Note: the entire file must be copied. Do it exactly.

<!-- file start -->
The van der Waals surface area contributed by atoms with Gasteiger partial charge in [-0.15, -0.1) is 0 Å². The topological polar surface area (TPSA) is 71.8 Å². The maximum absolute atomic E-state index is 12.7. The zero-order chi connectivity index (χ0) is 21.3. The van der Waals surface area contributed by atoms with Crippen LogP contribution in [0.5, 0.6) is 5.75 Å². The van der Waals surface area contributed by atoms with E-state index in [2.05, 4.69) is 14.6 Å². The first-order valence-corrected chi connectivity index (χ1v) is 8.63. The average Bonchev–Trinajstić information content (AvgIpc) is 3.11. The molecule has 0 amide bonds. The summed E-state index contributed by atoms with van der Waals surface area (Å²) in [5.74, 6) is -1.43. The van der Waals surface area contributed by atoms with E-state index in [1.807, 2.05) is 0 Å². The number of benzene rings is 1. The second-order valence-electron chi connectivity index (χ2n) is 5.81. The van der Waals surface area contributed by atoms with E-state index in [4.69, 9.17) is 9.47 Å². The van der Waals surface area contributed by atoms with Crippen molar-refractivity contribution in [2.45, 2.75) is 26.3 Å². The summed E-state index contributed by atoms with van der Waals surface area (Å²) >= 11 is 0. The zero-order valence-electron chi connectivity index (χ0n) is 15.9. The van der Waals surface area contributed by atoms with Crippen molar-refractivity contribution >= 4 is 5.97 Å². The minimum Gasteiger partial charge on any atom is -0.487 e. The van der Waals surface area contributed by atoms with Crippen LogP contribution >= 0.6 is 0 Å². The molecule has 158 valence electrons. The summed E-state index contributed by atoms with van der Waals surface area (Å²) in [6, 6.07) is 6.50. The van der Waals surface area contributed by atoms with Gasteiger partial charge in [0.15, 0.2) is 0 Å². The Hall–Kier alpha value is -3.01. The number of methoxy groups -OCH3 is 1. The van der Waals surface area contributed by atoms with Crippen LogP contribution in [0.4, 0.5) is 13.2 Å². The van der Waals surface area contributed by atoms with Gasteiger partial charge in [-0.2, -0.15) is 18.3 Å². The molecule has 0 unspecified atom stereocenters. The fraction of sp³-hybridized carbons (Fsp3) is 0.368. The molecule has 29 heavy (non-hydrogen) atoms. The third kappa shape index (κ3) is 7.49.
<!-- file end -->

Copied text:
The van der Waals surface area contributed by atoms with Gasteiger partial charge in [-0.15, -0.1) is 0 Å². The topological polar surface area (TPSA) is 71.8 Å². The maximum absolute atomic E-state index is 12.7. The zero-order chi connectivity index (χ0) is 21.3. The van der Waals surface area contributed by atoms with Crippen LogP contribution in [0.5, 0.6) is 5.75 Å². The van der Waals surface area contributed by atoms with E-state index in [2.05, 4.69) is 14.6 Å². The first-order valence-corrected chi connectivity index (χ1v) is 8.63. The average Bonchev–Trinajstić information content (AvgIpc) is 3.11. The molecule has 0 amide bonds. The summed E-state index contributed by atoms with van der Waals surface area (Å²) in [5.74, 6) is -1.43. The van der Waals surface area contributed by atoms with E-state index in [1.807, 2.05) is 0 Å². The number of benzene rings is 1. The second-order valence-electron chi connectivity index (χ2n) is 5.81. The van der Waals surface area contributed by atoms with E-state index in [4.69, 9.17) is 9.47 Å². The van der Waals surface area contributed by atoms with Crippen molar-refractivity contribution in [2.45, 2.75) is 26.3 Å². The summed E-state index contributed by atoms with van der Waals surface area (Å²) >= 11 is 0. The zero-order valence-electron chi connectivity index (χ0n) is 15.9. The van der Waals surface area contributed by atoms with Crippen molar-refractivity contribution >= 4 is 5.97 Å². The minimum Gasteiger partial charge on any atom is -0.487 e. The van der Waals surface area contributed by atoms with Crippen LogP contribution >= 0.6 is 0 Å². The molecule has 158 valence electrons. The summed E-state index contributed by atoms with van der Waals surface area (Å²) in [6, 6.07) is 6.50. The van der Waals surface area contributed by atoms with Gasteiger partial charge in [0.15, 0.2) is 0 Å². The Hall–Kier alpha value is -3.01. The number of methoxy groups -OCH3 is 1. The van der Waals surface area contributed by atoms with Crippen LogP contribution in [0.4, 0.5) is 13.2 Å². The van der Waals surface area contributed by atoms with Gasteiger partial charge in [-0.2, -0.15) is 18.3 Å². The molecule has 0 unspecified atom stereocenters. The fraction of sp³-hybridized carbons (Fsp3) is 0.368. The molecule has 29 heavy (non-hydrogen) atoms. The third kappa shape index (κ3) is 7.49.